Leomont Evans’ return to Canton, Ohio, was triumphant for several reasons.

It was joyous.

The former Clemson and Abbeville High safety accompanied college teammate Brian Dawkins when Dawkins was inducted into the NFL Hall of Fame on Aug. 4.

“It was a once-in-a-lifetime opportunity and it’s something I’ll always cherish.” Evans said. “It meant so much because I know the guy on a personal level and he’s like family.”

And it was cathartic, too.

Evans’ trip to the ceremony was the first time Evans returned to the site of a horrific career-ending neck injury 16 years ago.

“That made it even more special when he was going in. It was like a celebration in two or three ways for me,” Evans said.

“Last time I was carried out of there, but this time I was able to walk in and walk back out.”

During the first game in Houston Texans’ franchise history, the preseason Hall of Fame game at Fawcett Field in Canton, Evans suffered a bruised spinal cord when he rushed a New York Giants blocker. After Evans pushed his head into the opponent, he lay on the ground motionless.

Evans never returned to professional football after the injury. He played for the Washington Redskins from 1996 to 1999 and the Los Angeles Xtreme in the XFL before joining the Texans.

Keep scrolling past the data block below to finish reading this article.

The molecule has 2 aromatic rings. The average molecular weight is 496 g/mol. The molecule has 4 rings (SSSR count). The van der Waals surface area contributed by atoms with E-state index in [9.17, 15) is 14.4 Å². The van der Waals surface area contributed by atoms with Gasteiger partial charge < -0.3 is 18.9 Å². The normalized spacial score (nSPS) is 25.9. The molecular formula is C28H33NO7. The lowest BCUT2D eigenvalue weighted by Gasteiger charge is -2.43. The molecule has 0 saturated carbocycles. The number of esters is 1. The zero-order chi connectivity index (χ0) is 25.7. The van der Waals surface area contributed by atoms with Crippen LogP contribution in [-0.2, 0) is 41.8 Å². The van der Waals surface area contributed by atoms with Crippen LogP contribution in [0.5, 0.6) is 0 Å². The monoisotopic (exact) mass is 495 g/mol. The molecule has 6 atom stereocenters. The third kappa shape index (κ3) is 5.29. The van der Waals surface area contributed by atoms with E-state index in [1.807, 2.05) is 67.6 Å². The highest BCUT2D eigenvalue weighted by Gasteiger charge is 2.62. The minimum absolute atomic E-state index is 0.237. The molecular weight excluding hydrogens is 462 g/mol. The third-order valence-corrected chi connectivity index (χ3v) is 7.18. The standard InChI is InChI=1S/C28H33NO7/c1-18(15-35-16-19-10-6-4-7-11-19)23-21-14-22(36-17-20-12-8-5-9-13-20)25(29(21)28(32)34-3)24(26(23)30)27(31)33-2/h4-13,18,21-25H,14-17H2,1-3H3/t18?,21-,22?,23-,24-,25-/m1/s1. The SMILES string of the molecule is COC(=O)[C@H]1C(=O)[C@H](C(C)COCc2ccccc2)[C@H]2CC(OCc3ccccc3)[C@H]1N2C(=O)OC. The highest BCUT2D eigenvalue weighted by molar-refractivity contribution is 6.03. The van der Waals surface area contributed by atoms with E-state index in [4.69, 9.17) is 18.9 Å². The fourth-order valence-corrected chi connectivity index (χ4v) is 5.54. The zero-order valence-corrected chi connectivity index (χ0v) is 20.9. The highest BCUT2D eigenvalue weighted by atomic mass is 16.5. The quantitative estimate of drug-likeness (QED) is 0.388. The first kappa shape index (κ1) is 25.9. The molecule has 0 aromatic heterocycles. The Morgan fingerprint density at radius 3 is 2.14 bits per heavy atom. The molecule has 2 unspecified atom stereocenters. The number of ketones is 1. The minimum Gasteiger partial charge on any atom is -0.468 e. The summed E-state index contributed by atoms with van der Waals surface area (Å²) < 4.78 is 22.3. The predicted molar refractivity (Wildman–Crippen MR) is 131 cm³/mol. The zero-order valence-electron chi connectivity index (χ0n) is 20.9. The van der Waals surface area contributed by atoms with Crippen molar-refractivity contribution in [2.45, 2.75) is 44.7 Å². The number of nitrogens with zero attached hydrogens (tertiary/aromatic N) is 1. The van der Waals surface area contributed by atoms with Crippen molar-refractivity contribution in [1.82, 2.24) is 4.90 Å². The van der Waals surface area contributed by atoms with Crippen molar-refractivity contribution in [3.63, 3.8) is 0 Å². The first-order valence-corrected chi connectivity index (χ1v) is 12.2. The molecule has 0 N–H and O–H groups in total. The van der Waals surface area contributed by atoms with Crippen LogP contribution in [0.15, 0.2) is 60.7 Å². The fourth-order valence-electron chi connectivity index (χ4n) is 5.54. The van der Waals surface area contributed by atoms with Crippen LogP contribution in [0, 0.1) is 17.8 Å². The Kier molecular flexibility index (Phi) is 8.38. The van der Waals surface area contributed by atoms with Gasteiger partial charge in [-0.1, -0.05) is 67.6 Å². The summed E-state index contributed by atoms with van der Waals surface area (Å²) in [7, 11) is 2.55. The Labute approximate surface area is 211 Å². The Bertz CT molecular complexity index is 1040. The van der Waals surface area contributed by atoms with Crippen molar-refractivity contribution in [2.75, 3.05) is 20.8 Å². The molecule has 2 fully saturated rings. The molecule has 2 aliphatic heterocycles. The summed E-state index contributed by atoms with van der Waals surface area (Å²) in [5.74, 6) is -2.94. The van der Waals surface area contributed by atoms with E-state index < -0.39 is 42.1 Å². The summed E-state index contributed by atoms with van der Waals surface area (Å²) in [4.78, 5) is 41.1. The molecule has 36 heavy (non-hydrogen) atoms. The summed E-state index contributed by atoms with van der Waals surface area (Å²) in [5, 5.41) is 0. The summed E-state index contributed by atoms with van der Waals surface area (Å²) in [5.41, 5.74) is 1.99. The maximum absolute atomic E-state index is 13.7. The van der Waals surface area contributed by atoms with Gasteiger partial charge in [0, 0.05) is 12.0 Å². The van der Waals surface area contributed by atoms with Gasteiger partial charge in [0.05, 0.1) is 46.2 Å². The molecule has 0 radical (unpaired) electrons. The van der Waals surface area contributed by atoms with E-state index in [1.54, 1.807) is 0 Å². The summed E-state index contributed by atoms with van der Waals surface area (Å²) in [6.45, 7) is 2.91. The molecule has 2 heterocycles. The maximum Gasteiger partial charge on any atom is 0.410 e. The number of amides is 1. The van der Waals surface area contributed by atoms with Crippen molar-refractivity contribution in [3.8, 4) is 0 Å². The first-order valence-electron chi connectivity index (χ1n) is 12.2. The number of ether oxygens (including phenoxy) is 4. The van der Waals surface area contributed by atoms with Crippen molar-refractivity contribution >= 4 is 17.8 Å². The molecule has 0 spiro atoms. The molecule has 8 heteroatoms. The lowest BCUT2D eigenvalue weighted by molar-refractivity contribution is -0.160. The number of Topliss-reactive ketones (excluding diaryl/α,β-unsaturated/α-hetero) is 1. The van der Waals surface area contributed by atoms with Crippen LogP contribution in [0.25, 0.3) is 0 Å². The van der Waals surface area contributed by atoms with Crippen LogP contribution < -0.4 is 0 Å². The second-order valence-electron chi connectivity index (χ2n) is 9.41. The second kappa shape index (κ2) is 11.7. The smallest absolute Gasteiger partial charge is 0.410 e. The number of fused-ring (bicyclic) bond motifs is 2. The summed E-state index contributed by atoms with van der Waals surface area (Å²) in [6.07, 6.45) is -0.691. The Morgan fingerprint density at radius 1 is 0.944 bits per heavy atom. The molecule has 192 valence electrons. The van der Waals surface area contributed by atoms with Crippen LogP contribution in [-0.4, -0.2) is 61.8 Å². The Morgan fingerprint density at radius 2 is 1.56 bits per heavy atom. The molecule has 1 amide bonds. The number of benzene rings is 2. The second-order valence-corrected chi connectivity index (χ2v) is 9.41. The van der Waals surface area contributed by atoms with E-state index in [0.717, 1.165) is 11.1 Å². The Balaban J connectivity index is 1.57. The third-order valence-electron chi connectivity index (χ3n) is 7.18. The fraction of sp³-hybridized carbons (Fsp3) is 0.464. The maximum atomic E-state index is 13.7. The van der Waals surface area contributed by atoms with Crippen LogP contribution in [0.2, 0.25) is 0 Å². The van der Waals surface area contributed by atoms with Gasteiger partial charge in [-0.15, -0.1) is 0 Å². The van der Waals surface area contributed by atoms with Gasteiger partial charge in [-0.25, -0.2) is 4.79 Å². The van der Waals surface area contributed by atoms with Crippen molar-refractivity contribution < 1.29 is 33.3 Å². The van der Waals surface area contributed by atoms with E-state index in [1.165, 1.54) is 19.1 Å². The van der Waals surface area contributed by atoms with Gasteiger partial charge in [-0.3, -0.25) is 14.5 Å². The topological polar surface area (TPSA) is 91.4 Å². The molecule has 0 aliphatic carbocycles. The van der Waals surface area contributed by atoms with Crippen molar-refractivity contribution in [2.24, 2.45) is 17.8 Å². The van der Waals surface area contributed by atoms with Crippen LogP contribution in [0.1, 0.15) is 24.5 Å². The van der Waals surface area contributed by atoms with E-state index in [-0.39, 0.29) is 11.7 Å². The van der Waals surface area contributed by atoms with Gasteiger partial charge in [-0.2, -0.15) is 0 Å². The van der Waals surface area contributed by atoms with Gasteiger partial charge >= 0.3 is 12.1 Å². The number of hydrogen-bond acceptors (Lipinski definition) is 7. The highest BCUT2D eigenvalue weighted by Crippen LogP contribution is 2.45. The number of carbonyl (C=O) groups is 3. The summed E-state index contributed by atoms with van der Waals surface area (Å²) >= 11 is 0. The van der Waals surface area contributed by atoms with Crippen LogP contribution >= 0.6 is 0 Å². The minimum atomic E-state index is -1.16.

“It was a lot of justification with that trip for myself on a personal level,” Evans said.

Evans and Dawkins led one of the top secondaries in college football at Clemson. Evans recorded four interceptions during his senior year at Clemson, and Dawkins, also a senior, recorded six interceptions.

“That year, me and Brian blocked a lot of kicks,” Evans said. “Miles Aldridge moved us to the special teams unit as far as the kick block. And we blocked a lot of kicks that year. I’ll never forget that.”

Evans roomed with Dawkins for their senior year, and Evans saw firsthand the work rate Dawkins developed that led him to the Hall of Fame.

“I’ve never seen a player that had the wheels that Brian had,” Evans said. “We were roommates on the road and during gameday or game night, he would be in there doing push ups and sit ups and everything else. He led by example, especially when we did our workouts.”

Dawkins is the first Clemson player to be inducted into the Hall of Fame. He started 182 of 183 games and recorded 898 tackles, 34 interceptions, 32 forced fumbles, and 26 sacks with the Philadelphia Eagles.

Dawkins was inducted along with Brian Urlacher, Ray Lewis, Randy Moss, Jerry Kramer, Robert Brazile and Bobby Beathard.

“I was breathtaken by a lot of players, people that I’ve seen,” Evans said. “I had a great personal experience with that. I’m in that same fraternity, but I was in awe of such players when I saw them myself. It was a great moment.”